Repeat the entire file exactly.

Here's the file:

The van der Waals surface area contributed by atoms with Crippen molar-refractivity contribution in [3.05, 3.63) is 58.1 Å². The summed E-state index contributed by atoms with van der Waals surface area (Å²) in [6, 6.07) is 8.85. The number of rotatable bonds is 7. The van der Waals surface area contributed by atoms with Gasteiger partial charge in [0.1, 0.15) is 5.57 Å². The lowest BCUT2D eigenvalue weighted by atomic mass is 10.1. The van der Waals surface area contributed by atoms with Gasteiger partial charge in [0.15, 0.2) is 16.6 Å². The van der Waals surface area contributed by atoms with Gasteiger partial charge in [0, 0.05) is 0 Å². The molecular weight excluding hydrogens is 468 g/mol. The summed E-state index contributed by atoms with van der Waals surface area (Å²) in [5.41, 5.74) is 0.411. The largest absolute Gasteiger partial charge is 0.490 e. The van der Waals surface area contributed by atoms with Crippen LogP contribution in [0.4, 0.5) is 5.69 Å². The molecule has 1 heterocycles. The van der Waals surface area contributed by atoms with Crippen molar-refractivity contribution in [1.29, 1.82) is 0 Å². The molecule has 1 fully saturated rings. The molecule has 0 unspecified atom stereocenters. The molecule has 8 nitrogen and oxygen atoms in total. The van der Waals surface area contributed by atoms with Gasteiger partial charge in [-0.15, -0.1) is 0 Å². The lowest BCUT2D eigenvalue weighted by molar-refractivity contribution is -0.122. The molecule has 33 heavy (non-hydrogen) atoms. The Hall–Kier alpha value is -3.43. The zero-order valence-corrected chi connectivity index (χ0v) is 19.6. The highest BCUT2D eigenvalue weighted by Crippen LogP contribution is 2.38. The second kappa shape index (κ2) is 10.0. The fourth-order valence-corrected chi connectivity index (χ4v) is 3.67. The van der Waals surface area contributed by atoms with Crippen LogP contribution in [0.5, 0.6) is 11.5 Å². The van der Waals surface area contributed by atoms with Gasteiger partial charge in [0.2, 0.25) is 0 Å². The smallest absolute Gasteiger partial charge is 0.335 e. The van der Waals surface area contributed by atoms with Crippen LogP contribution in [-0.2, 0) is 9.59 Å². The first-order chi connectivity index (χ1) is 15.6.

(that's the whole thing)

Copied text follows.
The van der Waals surface area contributed by atoms with Crippen molar-refractivity contribution in [3.05, 3.63) is 58.1 Å². The summed E-state index contributed by atoms with van der Waals surface area (Å²) in [6, 6.07) is 8.85. The number of rotatable bonds is 7. The van der Waals surface area contributed by atoms with Gasteiger partial charge in [0.1, 0.15) is 5.57 Å². The lowest BCUT2D eigenvalue weighted by atomic mass is 10.1. The van der Waals surface area contributed by atoms with Gasteiger partial charge in [0.15, 0.2) is 16.6 Å². The van der Waals surface area contributed by atoms with Gasteiger partial charge in [0, 0.05) is 0 Å². The molecular weight excluding hydrogens is 468 g/mol. The summed E-state index contributed by atoms with van der Waals surface area (Å²) in [5.41, 5.74) is 0.411. The largest absolute Gasteiger partial charge is 0.490 e. The van der Waals surface area contributed by atoms with Crippen LogP contribution in [0.4, 0.5) is 5.69 Å². The molecule has 1 heterocycles. The van der Waals surface area contributed by atoms with Crippen molar-refractivity contribution in [1.29, 1.82) is 0 Å². The molecule has 1 fully saturated rings. The molecule has 0 unspecified atom stereocenters. The molecule has 8 nitrogen and oxygen atoms in total. The van der Waals surface area contributed by atoms with Gasteiger partial charge in [-0.15, -0.1) is 0 Å². The lowest BCUT2D eigenvalue weighted by molar-refractivity contribution is -0.122. The molecule has 33 heavy (non-hydrogen) atoms. The Hall–Kier alpha value is -3.43. The zero-order valence-corrected chi connectivity index (χ0v) is 19.6. The highest BCUT2D eigenvalue weighted by Crippen LogP contribution is 2.38. The second kappa shape index (κ2) is 10.0. The fourth-order valence-corrected chi connectivity index (χ4v) is 3.67. The van der Waals surface area contributed by atoms with Crippen LogP contribution in [0.5, 0.6) is 11.5 Å². The van der Waals surface area contributed by atoms with Gasteiger partial charge in [0.2, 0.25) is 0 Å². The smallest absolute Gasteiger partial charge is 0.335 e. The van der Waals surface area contributed by atoms with Crippen LogP contribution in [-0.2, 0) is 9.59 Å². The first-order chi connectivity index (χ1) is 15.6.